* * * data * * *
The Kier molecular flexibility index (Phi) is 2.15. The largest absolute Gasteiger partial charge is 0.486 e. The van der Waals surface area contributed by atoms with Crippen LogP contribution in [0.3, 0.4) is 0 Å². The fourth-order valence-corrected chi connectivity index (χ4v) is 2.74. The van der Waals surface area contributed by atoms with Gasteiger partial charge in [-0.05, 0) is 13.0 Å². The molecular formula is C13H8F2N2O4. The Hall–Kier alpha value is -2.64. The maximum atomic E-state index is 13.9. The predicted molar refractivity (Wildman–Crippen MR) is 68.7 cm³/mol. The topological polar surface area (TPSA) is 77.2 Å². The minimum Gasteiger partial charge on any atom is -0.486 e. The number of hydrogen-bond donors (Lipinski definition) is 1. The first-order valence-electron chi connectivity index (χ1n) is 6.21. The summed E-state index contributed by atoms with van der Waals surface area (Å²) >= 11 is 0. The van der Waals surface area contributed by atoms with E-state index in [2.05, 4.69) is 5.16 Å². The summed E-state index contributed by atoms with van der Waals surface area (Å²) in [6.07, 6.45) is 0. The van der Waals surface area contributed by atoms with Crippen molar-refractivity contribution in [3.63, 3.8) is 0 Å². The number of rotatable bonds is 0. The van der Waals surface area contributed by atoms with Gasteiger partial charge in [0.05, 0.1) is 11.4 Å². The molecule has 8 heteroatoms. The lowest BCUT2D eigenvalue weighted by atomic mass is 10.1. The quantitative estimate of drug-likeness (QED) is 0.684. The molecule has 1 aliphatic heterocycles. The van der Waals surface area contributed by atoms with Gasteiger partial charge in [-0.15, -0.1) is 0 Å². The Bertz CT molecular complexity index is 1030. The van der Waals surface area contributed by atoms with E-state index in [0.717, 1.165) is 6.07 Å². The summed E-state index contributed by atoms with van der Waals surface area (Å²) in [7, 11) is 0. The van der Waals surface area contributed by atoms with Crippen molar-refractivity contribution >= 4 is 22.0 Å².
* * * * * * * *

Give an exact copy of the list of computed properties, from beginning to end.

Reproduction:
The Kier molecular flexibility index (Phi) is 2.15. The largest absolute Gasteiger partial charge is 0.486 e. The van der Waals surface area contributed by atoms with Crippen LogP contribution in [0.3, 0.4) is 0 Å². The fourth-order valence-corrected chi connectivity index (χ4v) is 2.74. The van der Waals surface area contributed by atoms with Gasteiger partial charge in [-0.05, 0) is 13.0 Å². The molecular formula is C13H8F2N2O4. The Hall–Kier alpha value is -2.64. The maximum atomic E-state index is 13.9. The predicted molar refractivity (Wildman–Crippen MR) is 68.7 cm³/mol. The topological polar surface area (TPSA) is 77.2 Å². The minimum Gasteiger partial charge on any atom is -0.486 e. The number of hydrogen-bond donors (Lipinski definition) is 1. The first-order valence-electron chi connectivity index (χ1n) is 6.21. The summed E-state index contributed by atoms with van der Waals surface area (Å²) >= 11 is 0. The van der Waals surface area contributed by atoms with E-state index in [2.05, 4.69) is 5.16 Å². The summed E-state index contributed by atoms with van der Waals surface area (Å²) in [6.07, 6.45) is 0. The van der Waals surface area contributed by atoms with Crippen molar-refractivity contribution in [3.63, 3.8) is 0 Å². The number of rotatable bonds is 0. The van der Waals surface area contributed by atoms with Gasteiger partial charge in [0.05, 0.1) is 11.4 Å². The molecule has 8 heteroatoms. The lowest BCUT2D eigenvalue weighted by atomic mass is 10.1. The quantitative estimate of drug-likeness (QED) is 0.684. The molecule has 1 aliphatic heterocycles. The van der Waals surface area contributed by atoms with Gasteiger partial charge in [-0.15, -0.1) is 0 Å². The Bertz CT molecular complexity index is 1030. The van der Waals surface area contributed by atoms with E-state index in [0.717, 1.165) is 6.07 Å². The summed E-state index contributed by atoms with van der Waals surface area (Å²) in [7, 11) is 0. The van der Waals surface area contributed by atoms with Crippen molar-refractivity contribution >= 4 is 22.0 Å².